The days are long, but the years are short. – Gretchen Rubin
Yesterday I took Sprout to the Rite Aid to get stuff to build acrylic nails. Not because she wanted long nails, but because she had cracked a nail on her “fret hand” and was worried about her ability to play guitar in her upcoming big show.
A girl-power type mission to fix an equipment problem, if you will.
However, while wandering about the beauty aisles searching for toxic nail-repair technology, she decided that maybe she needed a few other things.
I found her ruminating on the Maybelline mascara display. I could see the pre-teen wheels turning in her head as she turned her big green eyes to me and said, “Which kind should I get?”
My tomboy, sports-minded, musician girl – who barely wants to comb her hair – wants mascara?
My first thought was to talk her out of it. She has beautiful long lashes. And she’s 12.
But then I changed my thinking and looked at it as a teachable moment. Plus, a chance to put all of my years of cosmetics “research” to good use.
I figured, if I say no – she’ll probably turn into one of those kids who sneaks a bag full of makeup onto the bus and puts it on on the way to school. Badly.
This would then devolve to her packing an entire bag of questionable clothing and terrifying footwear and getting a tramp stamp.
So I guided her toward a couple of very natural-looking mascara options. She picked one that we could both (sort of) live with and I started to move toward the check out.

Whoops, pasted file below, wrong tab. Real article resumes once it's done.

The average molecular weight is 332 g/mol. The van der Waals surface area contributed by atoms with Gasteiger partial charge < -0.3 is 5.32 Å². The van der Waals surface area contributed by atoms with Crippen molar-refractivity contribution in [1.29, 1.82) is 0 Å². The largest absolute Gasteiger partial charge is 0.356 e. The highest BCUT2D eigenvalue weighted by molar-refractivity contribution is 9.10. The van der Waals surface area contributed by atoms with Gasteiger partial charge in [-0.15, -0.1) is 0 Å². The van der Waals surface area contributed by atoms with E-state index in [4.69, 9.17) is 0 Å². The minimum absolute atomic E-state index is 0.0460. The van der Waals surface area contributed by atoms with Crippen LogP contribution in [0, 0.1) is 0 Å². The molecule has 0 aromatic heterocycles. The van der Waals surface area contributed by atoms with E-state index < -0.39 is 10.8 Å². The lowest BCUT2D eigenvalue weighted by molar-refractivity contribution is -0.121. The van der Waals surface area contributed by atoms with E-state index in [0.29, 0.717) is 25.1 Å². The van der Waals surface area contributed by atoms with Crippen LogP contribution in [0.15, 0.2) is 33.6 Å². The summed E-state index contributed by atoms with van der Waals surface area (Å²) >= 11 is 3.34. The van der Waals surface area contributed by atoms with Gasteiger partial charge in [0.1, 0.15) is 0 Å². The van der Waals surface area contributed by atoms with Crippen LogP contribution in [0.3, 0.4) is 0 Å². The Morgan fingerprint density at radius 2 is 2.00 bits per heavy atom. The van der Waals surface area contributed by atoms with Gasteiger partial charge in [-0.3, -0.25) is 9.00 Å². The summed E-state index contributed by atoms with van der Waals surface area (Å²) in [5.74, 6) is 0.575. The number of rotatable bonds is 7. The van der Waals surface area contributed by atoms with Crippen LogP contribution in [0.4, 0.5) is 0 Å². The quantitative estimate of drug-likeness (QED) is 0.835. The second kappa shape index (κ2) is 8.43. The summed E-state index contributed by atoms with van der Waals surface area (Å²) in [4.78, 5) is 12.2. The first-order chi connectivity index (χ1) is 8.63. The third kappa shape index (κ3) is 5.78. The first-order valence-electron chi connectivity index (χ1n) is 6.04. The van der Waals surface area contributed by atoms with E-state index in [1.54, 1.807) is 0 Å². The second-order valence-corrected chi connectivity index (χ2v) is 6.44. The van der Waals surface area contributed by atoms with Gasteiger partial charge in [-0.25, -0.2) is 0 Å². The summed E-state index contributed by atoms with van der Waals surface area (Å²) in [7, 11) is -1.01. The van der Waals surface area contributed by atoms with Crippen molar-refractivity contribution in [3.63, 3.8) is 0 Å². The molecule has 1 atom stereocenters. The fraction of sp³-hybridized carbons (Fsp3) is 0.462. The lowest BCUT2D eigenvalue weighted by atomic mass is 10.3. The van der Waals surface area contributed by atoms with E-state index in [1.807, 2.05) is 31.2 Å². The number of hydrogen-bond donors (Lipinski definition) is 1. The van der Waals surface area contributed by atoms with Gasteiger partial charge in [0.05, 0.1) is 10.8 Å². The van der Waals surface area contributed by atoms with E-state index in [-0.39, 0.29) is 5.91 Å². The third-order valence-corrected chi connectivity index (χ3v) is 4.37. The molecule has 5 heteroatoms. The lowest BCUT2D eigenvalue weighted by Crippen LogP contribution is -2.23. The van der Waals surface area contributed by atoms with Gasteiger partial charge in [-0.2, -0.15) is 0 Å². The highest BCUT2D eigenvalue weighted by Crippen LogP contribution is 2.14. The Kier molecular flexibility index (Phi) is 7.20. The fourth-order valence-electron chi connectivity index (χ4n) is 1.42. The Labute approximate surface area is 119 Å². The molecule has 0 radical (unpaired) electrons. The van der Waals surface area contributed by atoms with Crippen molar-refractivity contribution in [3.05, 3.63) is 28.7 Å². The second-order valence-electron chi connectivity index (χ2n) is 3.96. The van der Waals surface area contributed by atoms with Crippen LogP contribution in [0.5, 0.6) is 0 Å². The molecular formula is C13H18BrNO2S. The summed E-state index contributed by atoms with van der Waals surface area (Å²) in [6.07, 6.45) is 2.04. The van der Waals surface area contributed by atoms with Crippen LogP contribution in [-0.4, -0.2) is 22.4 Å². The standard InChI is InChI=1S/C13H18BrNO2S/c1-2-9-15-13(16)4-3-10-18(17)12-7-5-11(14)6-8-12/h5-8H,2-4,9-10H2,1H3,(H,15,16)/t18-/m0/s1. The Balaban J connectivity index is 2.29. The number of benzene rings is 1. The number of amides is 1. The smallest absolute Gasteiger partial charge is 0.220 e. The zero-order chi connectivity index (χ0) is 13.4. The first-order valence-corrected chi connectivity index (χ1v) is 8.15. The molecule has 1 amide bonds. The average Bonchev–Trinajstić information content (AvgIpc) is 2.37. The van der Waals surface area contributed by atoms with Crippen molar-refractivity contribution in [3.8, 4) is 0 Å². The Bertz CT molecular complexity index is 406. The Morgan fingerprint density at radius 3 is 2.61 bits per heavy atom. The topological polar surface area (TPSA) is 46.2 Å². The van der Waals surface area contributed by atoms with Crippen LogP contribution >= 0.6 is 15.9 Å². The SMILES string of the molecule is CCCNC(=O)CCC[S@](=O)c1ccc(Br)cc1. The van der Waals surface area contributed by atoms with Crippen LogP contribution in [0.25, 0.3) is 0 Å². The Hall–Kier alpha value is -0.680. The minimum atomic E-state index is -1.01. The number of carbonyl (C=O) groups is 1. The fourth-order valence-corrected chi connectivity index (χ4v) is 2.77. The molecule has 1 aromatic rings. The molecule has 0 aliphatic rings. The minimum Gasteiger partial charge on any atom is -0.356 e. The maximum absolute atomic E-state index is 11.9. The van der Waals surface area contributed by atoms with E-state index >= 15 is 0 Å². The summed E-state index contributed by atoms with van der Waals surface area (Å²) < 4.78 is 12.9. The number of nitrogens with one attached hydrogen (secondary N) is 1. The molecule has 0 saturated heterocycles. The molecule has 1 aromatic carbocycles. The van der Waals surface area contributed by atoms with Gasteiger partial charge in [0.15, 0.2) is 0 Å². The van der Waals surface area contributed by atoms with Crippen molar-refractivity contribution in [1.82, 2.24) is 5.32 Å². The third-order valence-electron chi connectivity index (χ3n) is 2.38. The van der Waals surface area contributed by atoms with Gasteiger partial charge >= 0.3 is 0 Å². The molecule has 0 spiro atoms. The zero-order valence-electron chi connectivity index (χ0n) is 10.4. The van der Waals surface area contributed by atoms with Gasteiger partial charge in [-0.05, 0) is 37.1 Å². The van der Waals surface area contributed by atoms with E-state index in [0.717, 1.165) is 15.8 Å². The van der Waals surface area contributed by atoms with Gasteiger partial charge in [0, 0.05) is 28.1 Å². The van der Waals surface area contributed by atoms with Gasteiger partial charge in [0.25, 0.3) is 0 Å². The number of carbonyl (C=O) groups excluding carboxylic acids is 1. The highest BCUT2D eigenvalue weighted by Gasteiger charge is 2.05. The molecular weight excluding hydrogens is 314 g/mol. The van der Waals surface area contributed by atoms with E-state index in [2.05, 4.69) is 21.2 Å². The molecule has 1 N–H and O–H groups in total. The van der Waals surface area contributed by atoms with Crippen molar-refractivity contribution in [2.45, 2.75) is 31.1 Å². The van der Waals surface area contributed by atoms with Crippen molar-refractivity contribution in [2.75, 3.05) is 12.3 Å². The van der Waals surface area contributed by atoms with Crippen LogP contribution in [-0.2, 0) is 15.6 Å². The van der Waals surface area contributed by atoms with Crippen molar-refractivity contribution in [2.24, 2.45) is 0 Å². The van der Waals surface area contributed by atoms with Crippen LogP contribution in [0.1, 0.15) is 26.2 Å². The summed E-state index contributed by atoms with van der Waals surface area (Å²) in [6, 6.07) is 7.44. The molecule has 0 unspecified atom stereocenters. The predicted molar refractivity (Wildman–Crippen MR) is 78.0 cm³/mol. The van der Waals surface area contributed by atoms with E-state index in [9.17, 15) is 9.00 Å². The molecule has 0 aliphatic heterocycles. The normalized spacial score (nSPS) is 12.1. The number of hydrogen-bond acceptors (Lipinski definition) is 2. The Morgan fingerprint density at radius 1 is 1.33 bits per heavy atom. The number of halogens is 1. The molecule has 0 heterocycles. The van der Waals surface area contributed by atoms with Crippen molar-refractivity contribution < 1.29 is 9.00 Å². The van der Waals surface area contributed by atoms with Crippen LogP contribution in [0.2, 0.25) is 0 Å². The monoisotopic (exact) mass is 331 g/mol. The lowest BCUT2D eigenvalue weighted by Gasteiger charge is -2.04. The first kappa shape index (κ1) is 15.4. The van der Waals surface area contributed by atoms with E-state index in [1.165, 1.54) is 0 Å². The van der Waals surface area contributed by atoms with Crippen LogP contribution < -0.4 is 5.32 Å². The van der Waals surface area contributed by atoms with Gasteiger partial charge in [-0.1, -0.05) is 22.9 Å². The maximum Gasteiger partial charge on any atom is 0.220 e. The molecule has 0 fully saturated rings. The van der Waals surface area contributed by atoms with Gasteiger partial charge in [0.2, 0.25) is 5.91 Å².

And she moved toward the lipsticks.
Again – I guided her toward something unobtrusive and natural-ish. Then I started to walk toward the check out, again.
And she moved toward foundations.
The child has perfect skin. She’s freaking adorable.
This time I said no. She doesn’t need that stuff.
And again…moving toward the cash register.
And she moves toward blush.
I help her pick something I believe will barely be noticeable.
And she moves toward eye shadow.
And I cut her off.
How much is a mother supposed to deal with in one day?? Plus, I need to save some money for expanding my lip gloss collection. Seriously.
When we got home I showed her how to put it all on. A tiny tiny bit of each thing. Just a smidge of mascara on just the tips of her lashes, lest they touch and bond with the lenses of her glasses. A microscopic dab of cream blush, on her already pink and adorable cheeks. A swipe of color on her perfect mouth.
I admit she looked good. Barely even different. Just slightly heightened.
But does a 12-year-old need that? No.
Want that? Apparently yes.
She is one of the youngest kids in her grade – so her friends are 13 and even 14. But still. I still sort of think of her as being about eight. Eight was so much less complicated.
Dirtier. But less complicated.
Today she skipped the mascara – apparently that’s for special occasions. But she did do a bit of lips and cheeks. All by herself.
My emotions on this are conflicted. I am troubled by how big she is getting, but excited about having something to share. I might need some of the lip stuff I got for her :)
But it really isn’t about how I feel about it. Regardless of my thoughts on the subject, she’s not so much that lion child up there, and on her way to being a (gasp) young woman.
I’ll just have to make the best of it. Maybe she’ll let me do her hair next :)
I can’t speak from experience with a daughter but I think you handled that beautifully! You recognized the ‘forbidden fruit’ aspect and absolutely did the right thing. As level headed as your girl seems to be I doubt you’ll be having any floozy moments. You’re now entering a very important bonding time with a soon to be teenager. Enjoy it!